The Business Couple Conundrum
It doesn’t take long for a couple working together in business to discover the pros and cons. Every couple has their own dynamic in the triangular relationship between each other and the business. The last thing you want is for the third part of that triangle—your business—to ruin your marriage. Being in business with your spouse does lead to unexpected challenges.
Starting a business is risky. Bloomberg economists reported that, “One-third of all new ventures close within two years, half within five years…” Plus, financial challenges place an additional strain on most marriages.
Working closely together is a dream born of love and enthusiasm. Couples in business together share a vision of happily running a successful business.
The Good, the Bad and the Ugly
Not all couples thrive from working together. That’s because some couples need a little separation and distance. A select few, however, enjoy spending a lot of time together. Plus, there are financial benefits to teaming up.
As a couple-preneur, consider some basic guidelines for smooth sailing. Being in business with your spouse includes the good, the bad and the ugly.
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- Your opinion counts. Figure out how your skills complement each other. Although you work closely together, you will not always agree. And that’s okay. Your differing points of view offer an advantage. Between the two of you, it’s possible to look at several angles of a situation before choosing the best approach.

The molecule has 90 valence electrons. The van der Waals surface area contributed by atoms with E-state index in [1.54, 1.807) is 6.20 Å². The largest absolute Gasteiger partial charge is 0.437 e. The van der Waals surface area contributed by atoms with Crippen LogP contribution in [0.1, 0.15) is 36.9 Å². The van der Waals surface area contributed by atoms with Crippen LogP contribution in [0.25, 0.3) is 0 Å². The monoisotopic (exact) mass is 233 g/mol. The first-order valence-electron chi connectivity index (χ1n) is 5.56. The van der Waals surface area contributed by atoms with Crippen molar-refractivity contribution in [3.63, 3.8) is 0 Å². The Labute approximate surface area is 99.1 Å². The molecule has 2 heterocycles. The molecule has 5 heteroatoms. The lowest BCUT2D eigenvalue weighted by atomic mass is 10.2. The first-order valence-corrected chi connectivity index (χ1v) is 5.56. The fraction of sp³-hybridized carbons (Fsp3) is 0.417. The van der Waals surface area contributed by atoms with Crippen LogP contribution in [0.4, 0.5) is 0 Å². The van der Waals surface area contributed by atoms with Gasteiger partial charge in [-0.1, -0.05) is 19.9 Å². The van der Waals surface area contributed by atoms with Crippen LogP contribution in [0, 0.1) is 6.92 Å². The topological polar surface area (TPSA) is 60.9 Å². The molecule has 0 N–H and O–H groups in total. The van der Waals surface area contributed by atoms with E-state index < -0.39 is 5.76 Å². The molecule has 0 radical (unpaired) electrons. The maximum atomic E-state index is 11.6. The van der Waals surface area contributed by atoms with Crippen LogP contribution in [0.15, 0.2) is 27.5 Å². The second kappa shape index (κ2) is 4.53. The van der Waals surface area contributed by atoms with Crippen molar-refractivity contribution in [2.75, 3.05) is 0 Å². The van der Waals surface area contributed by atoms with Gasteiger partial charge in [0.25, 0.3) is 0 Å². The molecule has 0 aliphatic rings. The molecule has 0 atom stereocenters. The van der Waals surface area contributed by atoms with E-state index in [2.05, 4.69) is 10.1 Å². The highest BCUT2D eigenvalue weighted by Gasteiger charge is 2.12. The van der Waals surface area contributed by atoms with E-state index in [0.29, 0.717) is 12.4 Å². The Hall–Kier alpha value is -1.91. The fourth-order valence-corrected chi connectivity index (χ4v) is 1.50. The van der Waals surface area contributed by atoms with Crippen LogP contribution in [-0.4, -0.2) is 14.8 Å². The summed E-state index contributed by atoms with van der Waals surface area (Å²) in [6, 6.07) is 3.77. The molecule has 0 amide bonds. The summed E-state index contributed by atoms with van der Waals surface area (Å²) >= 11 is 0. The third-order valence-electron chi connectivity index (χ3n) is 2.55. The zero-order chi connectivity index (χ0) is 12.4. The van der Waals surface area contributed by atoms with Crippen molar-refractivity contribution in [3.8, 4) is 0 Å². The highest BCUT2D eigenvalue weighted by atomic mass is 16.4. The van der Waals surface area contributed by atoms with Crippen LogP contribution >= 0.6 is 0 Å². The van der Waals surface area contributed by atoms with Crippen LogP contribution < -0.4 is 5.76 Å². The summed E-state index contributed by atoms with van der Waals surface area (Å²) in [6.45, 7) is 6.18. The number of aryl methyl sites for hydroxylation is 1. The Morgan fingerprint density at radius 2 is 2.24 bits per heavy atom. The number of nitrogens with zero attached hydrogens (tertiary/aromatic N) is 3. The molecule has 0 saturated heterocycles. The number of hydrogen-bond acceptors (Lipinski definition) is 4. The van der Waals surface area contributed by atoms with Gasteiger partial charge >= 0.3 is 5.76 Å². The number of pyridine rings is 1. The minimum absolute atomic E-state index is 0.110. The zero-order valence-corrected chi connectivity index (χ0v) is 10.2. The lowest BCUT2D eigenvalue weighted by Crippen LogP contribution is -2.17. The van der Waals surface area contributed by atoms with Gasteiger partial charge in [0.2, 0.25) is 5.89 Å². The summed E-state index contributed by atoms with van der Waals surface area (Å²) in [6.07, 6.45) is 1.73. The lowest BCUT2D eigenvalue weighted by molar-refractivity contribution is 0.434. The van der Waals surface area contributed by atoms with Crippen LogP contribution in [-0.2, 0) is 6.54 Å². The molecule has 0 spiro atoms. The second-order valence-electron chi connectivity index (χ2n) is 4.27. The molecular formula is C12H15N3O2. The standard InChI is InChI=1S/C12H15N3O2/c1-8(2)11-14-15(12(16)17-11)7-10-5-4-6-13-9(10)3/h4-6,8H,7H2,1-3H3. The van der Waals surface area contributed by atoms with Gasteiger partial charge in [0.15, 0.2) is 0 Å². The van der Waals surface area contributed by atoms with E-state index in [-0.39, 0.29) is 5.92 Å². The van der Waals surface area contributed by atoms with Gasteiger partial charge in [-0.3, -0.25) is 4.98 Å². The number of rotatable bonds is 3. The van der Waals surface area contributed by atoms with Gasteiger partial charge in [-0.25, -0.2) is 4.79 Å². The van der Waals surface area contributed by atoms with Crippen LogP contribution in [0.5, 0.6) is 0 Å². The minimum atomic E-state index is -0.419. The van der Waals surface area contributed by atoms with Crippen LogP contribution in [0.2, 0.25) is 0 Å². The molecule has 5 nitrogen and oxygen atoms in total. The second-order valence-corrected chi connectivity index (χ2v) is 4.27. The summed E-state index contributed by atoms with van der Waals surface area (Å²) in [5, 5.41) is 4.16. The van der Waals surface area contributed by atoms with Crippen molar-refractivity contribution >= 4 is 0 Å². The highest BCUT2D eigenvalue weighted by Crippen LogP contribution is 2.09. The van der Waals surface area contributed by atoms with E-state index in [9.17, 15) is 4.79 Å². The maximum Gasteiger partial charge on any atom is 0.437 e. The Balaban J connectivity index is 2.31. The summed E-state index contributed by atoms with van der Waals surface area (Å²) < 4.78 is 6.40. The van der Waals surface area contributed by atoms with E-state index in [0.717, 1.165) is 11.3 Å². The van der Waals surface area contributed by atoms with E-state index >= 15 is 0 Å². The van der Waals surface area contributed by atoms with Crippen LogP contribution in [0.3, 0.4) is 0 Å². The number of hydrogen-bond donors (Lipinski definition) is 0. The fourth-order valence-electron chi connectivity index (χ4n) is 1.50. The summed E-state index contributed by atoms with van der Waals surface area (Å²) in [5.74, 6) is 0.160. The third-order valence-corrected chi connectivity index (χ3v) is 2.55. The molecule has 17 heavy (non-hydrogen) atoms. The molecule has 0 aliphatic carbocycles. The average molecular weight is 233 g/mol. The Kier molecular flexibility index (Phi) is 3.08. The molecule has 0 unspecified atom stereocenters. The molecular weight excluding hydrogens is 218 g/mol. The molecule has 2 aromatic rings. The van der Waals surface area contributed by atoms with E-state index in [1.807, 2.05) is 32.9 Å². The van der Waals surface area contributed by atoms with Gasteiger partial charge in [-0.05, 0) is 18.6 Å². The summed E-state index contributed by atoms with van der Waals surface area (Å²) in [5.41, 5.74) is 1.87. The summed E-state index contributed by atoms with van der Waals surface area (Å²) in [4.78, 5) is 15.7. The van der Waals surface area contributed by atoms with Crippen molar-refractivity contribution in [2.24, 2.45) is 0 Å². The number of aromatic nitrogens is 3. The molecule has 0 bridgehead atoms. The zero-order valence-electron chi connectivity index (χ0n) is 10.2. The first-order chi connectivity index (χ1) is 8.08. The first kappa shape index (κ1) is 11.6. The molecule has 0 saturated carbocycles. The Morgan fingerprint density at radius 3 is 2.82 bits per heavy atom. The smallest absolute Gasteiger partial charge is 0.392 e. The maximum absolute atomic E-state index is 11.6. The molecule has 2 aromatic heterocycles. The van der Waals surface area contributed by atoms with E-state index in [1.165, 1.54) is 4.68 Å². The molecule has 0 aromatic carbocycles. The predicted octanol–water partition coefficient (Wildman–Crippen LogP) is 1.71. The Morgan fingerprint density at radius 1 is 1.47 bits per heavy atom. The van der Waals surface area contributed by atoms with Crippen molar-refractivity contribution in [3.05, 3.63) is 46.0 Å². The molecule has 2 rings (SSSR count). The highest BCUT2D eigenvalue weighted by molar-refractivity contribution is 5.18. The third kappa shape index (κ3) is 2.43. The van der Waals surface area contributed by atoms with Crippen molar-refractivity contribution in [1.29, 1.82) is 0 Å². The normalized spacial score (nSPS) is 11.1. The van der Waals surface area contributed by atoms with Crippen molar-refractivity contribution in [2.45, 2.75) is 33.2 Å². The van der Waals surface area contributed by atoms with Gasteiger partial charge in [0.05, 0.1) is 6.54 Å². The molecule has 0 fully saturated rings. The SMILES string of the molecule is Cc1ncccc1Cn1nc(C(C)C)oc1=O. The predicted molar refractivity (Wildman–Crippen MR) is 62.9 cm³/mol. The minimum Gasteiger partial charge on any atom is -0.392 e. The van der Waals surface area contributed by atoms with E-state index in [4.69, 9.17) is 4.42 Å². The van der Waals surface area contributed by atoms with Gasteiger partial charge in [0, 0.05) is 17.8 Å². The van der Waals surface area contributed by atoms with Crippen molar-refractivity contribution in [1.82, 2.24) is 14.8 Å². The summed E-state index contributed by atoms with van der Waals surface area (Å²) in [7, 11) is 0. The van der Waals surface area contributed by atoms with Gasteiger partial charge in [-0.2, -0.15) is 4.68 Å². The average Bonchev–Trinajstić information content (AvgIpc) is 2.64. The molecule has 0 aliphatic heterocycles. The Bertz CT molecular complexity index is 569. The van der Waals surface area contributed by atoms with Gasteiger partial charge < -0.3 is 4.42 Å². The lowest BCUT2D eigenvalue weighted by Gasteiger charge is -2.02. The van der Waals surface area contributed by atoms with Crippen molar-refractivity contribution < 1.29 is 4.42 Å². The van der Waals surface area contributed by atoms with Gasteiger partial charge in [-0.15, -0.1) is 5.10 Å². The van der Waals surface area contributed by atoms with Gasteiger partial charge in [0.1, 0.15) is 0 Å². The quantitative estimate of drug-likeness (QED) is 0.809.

- Trust and respect. Unlike strangers who come together on an idea, you know and trust each other. One of you, however, may feel more ownership with the business. Similar to other parts of your marriage, any form of jealousy or competition will overshadow all that’s right and good. If you can’t work this out on your own, then seek outside support to resolve those feelings. Mutual trust and respect are critical to your success, personally and professionally.
- Combined effort. Optimize your combined efforts. It’s not 1+1=2. Instead, the possibilities become exponential. You get to multiply the joys and divide the sorrows. Realize, however, united growth is preferable to divided growth. Successful entrepreneurs realize that sometimes things will not go as planned. Don’t dwell on the failure and place blame. Instead quickly regroup, gain insight from the experience and move forward.